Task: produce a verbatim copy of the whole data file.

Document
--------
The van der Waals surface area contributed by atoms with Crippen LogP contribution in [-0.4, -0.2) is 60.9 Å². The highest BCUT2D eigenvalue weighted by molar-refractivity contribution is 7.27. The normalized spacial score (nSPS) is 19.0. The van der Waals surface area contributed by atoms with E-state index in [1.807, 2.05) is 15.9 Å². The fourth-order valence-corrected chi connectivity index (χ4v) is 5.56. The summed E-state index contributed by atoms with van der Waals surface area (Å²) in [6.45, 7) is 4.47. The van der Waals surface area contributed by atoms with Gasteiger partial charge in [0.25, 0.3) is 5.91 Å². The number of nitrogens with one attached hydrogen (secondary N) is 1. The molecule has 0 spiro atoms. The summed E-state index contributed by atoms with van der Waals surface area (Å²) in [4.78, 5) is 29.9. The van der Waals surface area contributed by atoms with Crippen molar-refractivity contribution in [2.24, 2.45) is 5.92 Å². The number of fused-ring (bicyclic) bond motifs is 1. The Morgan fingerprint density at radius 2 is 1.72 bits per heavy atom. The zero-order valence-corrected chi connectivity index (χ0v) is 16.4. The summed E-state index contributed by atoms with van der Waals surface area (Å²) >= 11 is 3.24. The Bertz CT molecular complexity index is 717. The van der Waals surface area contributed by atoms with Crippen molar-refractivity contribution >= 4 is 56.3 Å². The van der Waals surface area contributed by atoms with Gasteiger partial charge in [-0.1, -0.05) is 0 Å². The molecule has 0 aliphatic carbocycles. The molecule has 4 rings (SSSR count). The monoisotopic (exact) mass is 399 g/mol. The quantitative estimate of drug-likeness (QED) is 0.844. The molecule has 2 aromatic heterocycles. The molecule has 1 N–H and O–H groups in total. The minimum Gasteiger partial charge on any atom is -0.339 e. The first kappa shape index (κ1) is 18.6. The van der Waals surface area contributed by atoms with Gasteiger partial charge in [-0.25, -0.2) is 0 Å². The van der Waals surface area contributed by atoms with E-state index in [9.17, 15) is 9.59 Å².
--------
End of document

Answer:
The van der Waals surface area contributed by atoms with Crippen LogP contribution in [-0.4, -0.2) is 60.9 Å². The highest BCUT2D eigenvalue weighted by molar-refractivity contribution is 7.27. The normalized spacial score (nSPS) is 19.0. The van der Waals surface area contributed by atoms with E-state index in [1.807, 2.05) is 15.9 Å². The fourth-order valence-corrected chi connectivity index (χ4v) is 5.56. The summed E-state index contributed by atoms with van der Waals surface area (Å²) in [6.45, 7) is 4.47. The van der Waals surface area contributed by atoms with Gasteiger partial charge in [0.25, 0.3) is 5.91 Å². The number of nitrogens with one attached hydrogen (secondary N) is 1. The molecule has 0 spiro atoms. The summed E-state index contributed by atoms with van der Waals surface area (Å²) in [4.78, 5) is 29.9. The van der Waals surface area contributed by atoms with Crippen molar-refractivity contribution in [2.24, 2.45) is 5.92 Å². The number of fused-ring (bicyclic) bond motifs is 1. The Morgan fingerprint density at radius 2 is 1.72 bits per heavy atom. The zero-order valence-corrected chi connectivity index (χ0v) is 16.4. The summed E-state index contributed by atoms with van der Waals surface area (Å²) >= 11 is 3.24. The Bertz CT molecular complexity index is 717. The van der Waals surface area contributed by atoms with Crippen molar-refractivity contribution >= 4 is 56.3 Å². The van der Waals surface area contributed by atoms with Gasteiger partial charge in [-0.1, -0.05) is 0 Å². The molecule has 0 aliphatic carbocycles. The molecule has 4 rings (SSSR count). The monoisotopic (exact) mass is 399 g/mol. The quantitative estimate of drug-likeness (QED) is 0.844. The molecule has 2 aromatic heterocycles. The molecule has 1 N–H and O–H groups in total. The minimum Gasteiger partial charge on any atom is -0.339 e. The first kappa shape index (κ1) is 18.6. The van der Waals surface area contributed by atoms with Gasteiger partial charge in [-0.25, -0.2) is 0 Å². The van der Waals surface area contributed by atoms with E-state index in [9.17, 15) is 9.59 Å².